By using the GBRT technique, we were able to simplify the ML model to nt = 60 trees and td = 10 layers of maximum depth. This results in a reduction of the model complexity that in turn cuts the execution time on a HRRR-like grid from 30 s down to 8 s (a factor of 3.75). The 2D histograms of in situ EDR versus model predictions are presented in Fig. 5, comparing the baseline RF and the GBRT algorithm error distributions. The GBRT model behavior is qualitatively similar to that of the RF algorithm. There is, however, an increase in the model’s spread from the perfect correlation (red line), partly attributed to the reduced complexity of the model and to the more susceptible nature of the GBRT models to overfit the training dataset. This results in a small increase of model error with respect to the baseline RF model, as seen from the ME, MAE, and MAPE distributions (Fig. 5, right panel). Nevertheless, it is worth noting that a model of the same complexity (same nt and td as the GBRT model) led in the case of the RF technique to lower predictive skill (not shown). Therefore, an ML model employing the GBRT technique is a viable option if operational execution time requirements pose a constrain to the complexity of the ML algorithm.

Fig. 5.
Fig. 5.

Two-dimensional histograms (percent of samples) of in situ EDR observations vs turbulence model forecast for the GBRT model with nt = 60 trees and maximum td = 10 layers. The overlapping part of the two compared histograms is colored in gray. The histograms are based on a total number of 605 119 samples, corresponding to the testing data subset (25% of the total dataset), comparing the GBRT with the baseline RF model.

Citation: Journal of Applied Meteorology and Climatology 59, 11; 10.1175/JAMC-D-20-0116.1

Another advantageous quality of random forests is that they allow determination of the relative importance of the predictors in a straightforward manner. After training the RF model, one can calculate how much each feature reduces the impurity (a measure of how well the trees split the data) for each node of the tree and for each tree of the forest algorithm (Breiman 2001; Louppe et al. 2013). In this study we use the mean squared error as splitting criterion, which is equal to variance reduction. This metric enables ranking the predictors according to their contribution to the accuracy of the forecast EDR. Exploiting this feature of RFs, we developed an algorithm to perform a second training phase after feature importances have been determined in a previous training phase, and that allows selection of the degree of model predictor total relevance to retain. This algorithm excludes the least relevant predictors up to the specified threshold for total relevance and performs a new training with the reduced set of indices.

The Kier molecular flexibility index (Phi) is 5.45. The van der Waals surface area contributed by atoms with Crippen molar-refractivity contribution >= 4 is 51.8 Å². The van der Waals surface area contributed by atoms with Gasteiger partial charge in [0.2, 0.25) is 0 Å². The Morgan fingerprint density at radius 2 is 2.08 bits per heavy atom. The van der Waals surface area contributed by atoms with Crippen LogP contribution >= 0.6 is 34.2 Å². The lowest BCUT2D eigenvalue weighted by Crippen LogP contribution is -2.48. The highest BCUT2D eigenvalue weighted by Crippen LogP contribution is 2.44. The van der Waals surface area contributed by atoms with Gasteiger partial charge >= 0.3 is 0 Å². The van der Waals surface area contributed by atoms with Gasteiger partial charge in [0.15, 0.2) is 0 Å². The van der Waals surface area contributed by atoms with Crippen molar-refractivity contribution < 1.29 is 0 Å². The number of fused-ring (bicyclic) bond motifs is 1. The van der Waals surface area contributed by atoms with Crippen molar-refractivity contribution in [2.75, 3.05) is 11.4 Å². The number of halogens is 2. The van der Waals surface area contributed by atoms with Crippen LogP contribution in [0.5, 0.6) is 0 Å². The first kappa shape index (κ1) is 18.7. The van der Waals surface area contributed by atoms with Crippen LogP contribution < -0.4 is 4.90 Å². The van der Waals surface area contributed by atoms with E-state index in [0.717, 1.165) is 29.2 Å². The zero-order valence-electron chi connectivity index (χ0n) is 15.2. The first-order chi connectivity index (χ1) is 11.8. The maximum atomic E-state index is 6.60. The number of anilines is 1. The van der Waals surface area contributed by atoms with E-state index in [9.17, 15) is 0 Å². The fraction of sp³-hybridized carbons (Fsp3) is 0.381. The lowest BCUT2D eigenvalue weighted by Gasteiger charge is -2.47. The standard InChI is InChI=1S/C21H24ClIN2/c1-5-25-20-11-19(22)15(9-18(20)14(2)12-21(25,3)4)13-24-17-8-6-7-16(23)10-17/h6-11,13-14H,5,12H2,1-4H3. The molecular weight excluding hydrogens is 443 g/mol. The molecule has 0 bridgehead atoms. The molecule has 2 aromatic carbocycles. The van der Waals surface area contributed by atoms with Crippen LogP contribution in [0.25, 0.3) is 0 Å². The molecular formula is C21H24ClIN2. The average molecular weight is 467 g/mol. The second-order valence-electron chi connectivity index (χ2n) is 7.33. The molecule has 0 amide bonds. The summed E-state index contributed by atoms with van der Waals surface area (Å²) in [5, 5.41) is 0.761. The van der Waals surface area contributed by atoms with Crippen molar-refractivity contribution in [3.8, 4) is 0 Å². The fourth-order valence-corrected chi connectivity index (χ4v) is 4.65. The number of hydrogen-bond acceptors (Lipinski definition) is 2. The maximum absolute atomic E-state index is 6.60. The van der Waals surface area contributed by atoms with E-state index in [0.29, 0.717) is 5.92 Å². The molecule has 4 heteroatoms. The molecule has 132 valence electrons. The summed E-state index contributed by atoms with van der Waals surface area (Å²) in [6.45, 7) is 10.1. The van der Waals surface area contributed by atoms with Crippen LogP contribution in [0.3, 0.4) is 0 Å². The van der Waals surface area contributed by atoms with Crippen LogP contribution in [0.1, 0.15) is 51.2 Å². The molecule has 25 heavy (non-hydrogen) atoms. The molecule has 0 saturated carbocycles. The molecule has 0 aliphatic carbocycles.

The error distributions for a retained 60% and 15% feature-relevance thresholds are shown in Figs. 6a and 6b, labeled RFri60 and RFri15, respectively. As it can be seen, decreasing the relevance level down to 60% does not have a large impact in the resulting RF model. This is a significant reduction in the number of predictors, from 114 to 32, which, while it does not impact the ML model execution directly (i.e., it utilizes the same nt and td values), it does indirectly speed up the overall execution of the GTG-like algorithm through a smaller number of turbulence indices that need to be computed. The error distributions in Fig. 6a display a slight improvement of RFri60 with respect to the baseline RF model for EDR < 0.1 m2/3 s−1, indicating that the additional 82 features employed by the latter were mostly contributing to the model overfit. Indirectly, the RF model complexity reduction via feature-relevant-importance analysis helps to identify the predictors that are highly correlated, eliminating them before the model skill starts to be reduced. As the relevance level is further reduced to 15%, only utilizing 2 features, the skill of the predictions starts to degrade for EDR > 0.1 m2/3 s−1 (see Fig. 6b). However, it is worth emphasizing the remarkable performance of the RFri15 model, which only utilizes the wind speed at the tropopause and the potential vorticity gradient as predictors, evidencing the advantage of complex ML-based models. At the same time, the lower errors by the RFri15 model for 0.01 < EDR < 0.1 m2/3 s−1 indicate that predicting calm conditions is the more straightforward task, and that the real challenge resides on predicting the more rare turbulence episodes.

Fig. 6.
Fig. 6.